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Henry Platt Bristol
Professor of Economics
Hamilton College

Publications with Hamilton Students

Hamilton economics students have opportunities to ask their own questions and conduct original research either as part of a summer research project or their senior honors thesis. I enjoy working closely with these students because every project and experience is unique. A few of these projects have evolved into joint publications in refereed academic journals.

"Inequality and bias in the demand for and supply of news" (with Andrew Wei '20), Social Science Quarterly, forthcoming

  • This project is the result of a Levitt Fellowship that Andrew earned the summer before his junior year.  Andrew became interested in the study of inequality and the puzzle of why people who would benefit from redistribution may not support it.  In this paper, we explore the role that the news media plays in influencing public opinion and find evidence of confirmation bias among consumers of news and media capture of the supply of news.  We measure demand for news with Google searches and the supply of news using the Lexis-Uni database.  Andrew is currently a senior at Hamilton and continues to pursue interesting research projects with the skills he learned on this one.

"Forecasting private consumption with Google Trends data" (with Jaemin Woo '17), Journal of Forecasting, March 2019

  • I first met Jaemin the summer before he entered Hamilton.  He was a member of the Boston Posse, and I was his Posse Mentor.  Jaemin become interested in the information content of social media and Google search data the summer before his senior year and did an independent study examining the usefulness of Twitter data.  This project was an extension of that interest and grew out of his senior honors thesis.  In this work, we show that Google Trends data has predictive power for consumption forecasts, over and above more traditional-survey based measures of consumer confidence.  This is an important result for policy makers who can improve policy decisions with the more up-to-date information.

“How does the life satisfaction of the poor, least educated, and least satisfied change as average life satisfaction increases?” (with Anne Phillips ’13), Journal of Happiness Studies, December 2016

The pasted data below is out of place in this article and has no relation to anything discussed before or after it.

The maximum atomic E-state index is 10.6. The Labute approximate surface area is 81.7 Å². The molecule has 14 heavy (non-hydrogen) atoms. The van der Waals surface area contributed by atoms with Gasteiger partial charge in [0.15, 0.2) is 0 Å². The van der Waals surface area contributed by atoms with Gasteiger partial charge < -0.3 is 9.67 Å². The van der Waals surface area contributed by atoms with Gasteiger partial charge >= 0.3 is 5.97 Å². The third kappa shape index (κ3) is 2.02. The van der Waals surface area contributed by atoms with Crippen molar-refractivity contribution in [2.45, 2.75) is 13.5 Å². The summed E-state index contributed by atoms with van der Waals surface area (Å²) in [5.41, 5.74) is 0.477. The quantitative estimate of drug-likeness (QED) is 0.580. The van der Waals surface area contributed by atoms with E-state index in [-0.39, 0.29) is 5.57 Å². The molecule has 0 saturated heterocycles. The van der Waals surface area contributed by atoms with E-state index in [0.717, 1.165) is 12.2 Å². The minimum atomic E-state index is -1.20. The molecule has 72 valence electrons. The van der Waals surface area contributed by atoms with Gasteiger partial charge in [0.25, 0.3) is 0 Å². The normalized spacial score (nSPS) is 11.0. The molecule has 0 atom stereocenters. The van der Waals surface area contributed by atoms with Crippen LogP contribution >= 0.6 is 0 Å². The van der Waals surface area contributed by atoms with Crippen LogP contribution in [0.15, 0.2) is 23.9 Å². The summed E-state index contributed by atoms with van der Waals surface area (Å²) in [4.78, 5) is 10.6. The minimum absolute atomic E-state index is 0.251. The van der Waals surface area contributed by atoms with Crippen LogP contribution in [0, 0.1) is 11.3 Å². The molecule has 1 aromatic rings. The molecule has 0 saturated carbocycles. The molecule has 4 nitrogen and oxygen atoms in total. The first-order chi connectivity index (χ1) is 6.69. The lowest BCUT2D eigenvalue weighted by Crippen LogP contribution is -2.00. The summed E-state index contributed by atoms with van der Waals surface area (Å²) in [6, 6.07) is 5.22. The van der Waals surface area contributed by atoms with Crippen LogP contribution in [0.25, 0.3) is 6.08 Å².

• Annie first came to me with an interest in both inequality and some of the recent empirical work in the happiness literature, which was inspired by her coursework at Hamilton. Together, we devised a strategy to study the distribution of self-reported life satisfaction (happiness) in a way that allowed us to consider how happiness inequality might evolve if the average level of happiness in society increased. The overall conclusion of the article was that greater average happiness would likely lead to greater inequality of happiness.  The conclusion is important because it draws attention to the fact that different demographic groups have systematically different levels and patterns of life satisfaction; policy aimed at increasing average well-being should take these differences into account.

Collective Happiness:  Labour Union Membership and Life Satisfaction” (with Crawford Charman ’13), Applied Economics Letters, September 2014

  • This paper grew out of Ford’s senior honors thesis. He believed that there were both costs and benefits to a large presence of labor unions and wanted to understand their total impact by exploring how union membership affected overall life satisfaction. In this paper, we find that labor union membership is associated with higher levels of life satisfaction in low-income countries, but not in high-income countries. We present some evidence that suggest that union membership affects life satisfaction in low-income countries through better working conditions.

Inequality and Fractionalization” (with Greg Casey '09), World Development, April 2014